FOR IMMEDIATE RELEASE:
January 17, 2014
Media Contact: Jeff Wedekind
Self-Guided “Unguided” Anglers Allowed Two Halibut Per Day, Guided Anglers Allowed One Halibut Per Day in Southeast Alaska
SEATTLE, WASHINGTON / January 17, 2014 — Ketchikan Alaska Fishing Lodge, specializing in guided charters, unguided and self-guided fishing, today announced rulings of the International Pacific Halibut Commission (IPHC) annual meeting in Seattle, Washington. Halibut industry stakeholders attended the meeting which included web broadcasts and public sessions.
The IPHC set catch limits for all directed halibut fisheries on the Pacific west coast from Alaska to California. For the first time in history Alaska’s commercial halibut quota in Area 2C (Southeast Alaska) and Area 3A (Southcentral Alaska) will be shared with the guided sportfish sector under a new Catch Share Plan (CSP). In Southeast Alaska Area 2C anglers on guided charters will be allowed to catch one halibut under 44″ or over 76″ long (similar to the 2013 season). Southcentral Alaska Area 3A, guided anglers will be allowed to catch two halibut — one any size but the 2nd fish must be under 29″ long. More details will be published by the Halibut Commission from the IPHC Annual Meeting.
This is the first time Area 3A guided anglers have had their daily bag limit reduced by the IPHC. Commercial fishermen in Area 3A have also had their quota greatly reduced. Self-guided “unguided” halibut anglers were not included in the CSP with commercial fishermen and will continue to be able to catch two halibut of any size in all areas of Alaska.
“These laws are intended to protect and sustain the halibut fisheries and are increasingly more and more conservative to the sport guided sector; however, I believe new regulations will still provide anglers with an opportunity to enjoy an amazing sport fishing experience at any Southeast Alaska fishing lodge,” said Chinook Shores Lodge owner and operator Jeff Wedekind. “Regulations for unguided anglers in Southeast Alaska Area 2C remain unchanged from the 2013 fishing season, allowing self-guided anglers to keep two halibut of any size in Ketchikan.”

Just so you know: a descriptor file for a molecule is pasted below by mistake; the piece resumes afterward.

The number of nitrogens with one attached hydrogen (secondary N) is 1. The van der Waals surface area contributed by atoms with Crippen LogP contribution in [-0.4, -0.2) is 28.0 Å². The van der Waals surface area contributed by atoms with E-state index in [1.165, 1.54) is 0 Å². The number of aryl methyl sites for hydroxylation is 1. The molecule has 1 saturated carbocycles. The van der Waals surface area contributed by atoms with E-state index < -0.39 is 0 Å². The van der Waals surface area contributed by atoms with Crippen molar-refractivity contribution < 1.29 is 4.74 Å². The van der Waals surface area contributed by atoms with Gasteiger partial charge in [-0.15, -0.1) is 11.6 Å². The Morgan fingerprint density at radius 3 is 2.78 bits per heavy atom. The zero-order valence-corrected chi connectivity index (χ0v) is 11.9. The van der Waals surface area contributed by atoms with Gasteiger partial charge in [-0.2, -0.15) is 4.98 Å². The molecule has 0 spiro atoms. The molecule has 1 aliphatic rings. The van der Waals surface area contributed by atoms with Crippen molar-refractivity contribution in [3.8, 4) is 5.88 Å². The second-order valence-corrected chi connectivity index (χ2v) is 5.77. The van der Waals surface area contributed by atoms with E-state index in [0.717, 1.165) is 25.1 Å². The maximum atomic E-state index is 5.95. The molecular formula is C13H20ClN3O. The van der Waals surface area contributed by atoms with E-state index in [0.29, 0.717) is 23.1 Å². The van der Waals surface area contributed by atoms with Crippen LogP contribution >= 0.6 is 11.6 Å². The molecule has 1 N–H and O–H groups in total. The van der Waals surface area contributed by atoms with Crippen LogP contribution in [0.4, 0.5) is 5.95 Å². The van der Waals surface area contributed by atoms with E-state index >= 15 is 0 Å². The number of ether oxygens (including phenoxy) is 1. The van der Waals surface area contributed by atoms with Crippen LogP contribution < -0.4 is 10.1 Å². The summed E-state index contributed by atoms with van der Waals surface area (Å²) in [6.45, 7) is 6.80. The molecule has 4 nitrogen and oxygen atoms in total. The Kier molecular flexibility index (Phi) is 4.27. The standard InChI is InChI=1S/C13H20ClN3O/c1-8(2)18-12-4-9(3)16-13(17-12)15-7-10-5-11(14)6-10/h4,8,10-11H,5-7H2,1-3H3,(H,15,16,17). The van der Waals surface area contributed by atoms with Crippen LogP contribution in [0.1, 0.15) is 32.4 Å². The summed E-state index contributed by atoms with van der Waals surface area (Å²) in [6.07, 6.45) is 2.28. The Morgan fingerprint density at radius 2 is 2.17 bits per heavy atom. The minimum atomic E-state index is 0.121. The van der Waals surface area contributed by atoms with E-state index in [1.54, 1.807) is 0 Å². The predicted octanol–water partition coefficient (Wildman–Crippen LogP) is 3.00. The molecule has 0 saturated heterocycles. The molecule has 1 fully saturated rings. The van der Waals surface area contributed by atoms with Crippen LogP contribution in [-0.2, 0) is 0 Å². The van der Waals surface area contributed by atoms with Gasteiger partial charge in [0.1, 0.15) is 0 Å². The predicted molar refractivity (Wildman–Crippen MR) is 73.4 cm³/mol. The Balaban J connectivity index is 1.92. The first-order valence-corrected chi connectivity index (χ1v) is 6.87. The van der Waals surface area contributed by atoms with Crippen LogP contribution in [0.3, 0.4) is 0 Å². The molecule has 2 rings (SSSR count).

The IPHC 2014 annual meeting opened Monday, January 12 with presentations on the fishery, the 2013 stock assessment and the harvest decision table. It concluded today with Halibut Commission approval of catch limits and regulations.
“Ketchikan is famous for calm water halibut fishing which attracts many guests to our Alaska lodge year after year. These waters make our sport fishing destination especially attractive to self-guided fishermen because the mass bait fish and schools of migrating salmon and cod provide an abundance of food for sought-after species such as salmon and halibut,” Wedekind added.
About Chinook Shores Lodge
Alaska Fishing Lodge, Chinook Shores, is located 13 miles north of Ketchikan International Airport in Southeast Alaska. Accommodations include private waterfront beach houses with full amenities, private dock access, self-guided fishing boats, Alaska charter fishing, quality controlled fish processing and fish packaging services. For more information, visit: www.chinookshores.com.
International Pacific Halibut Commission (IPHC)
The International Pacific Halibut Commission (IPHC), originally called the International Fisheries Commission, was established in 1923 by a Convention between the governments of Canada and the United States of America. Its mandate is research on and management of the stocks of Pacific halibut (Hippoglossus stenolepis) within the Convention waters of both nations. The IPHC consists of three government-appointed commissioners for each country who serve their terms at the pleasure of the President of the United States and the Canadian government respectively.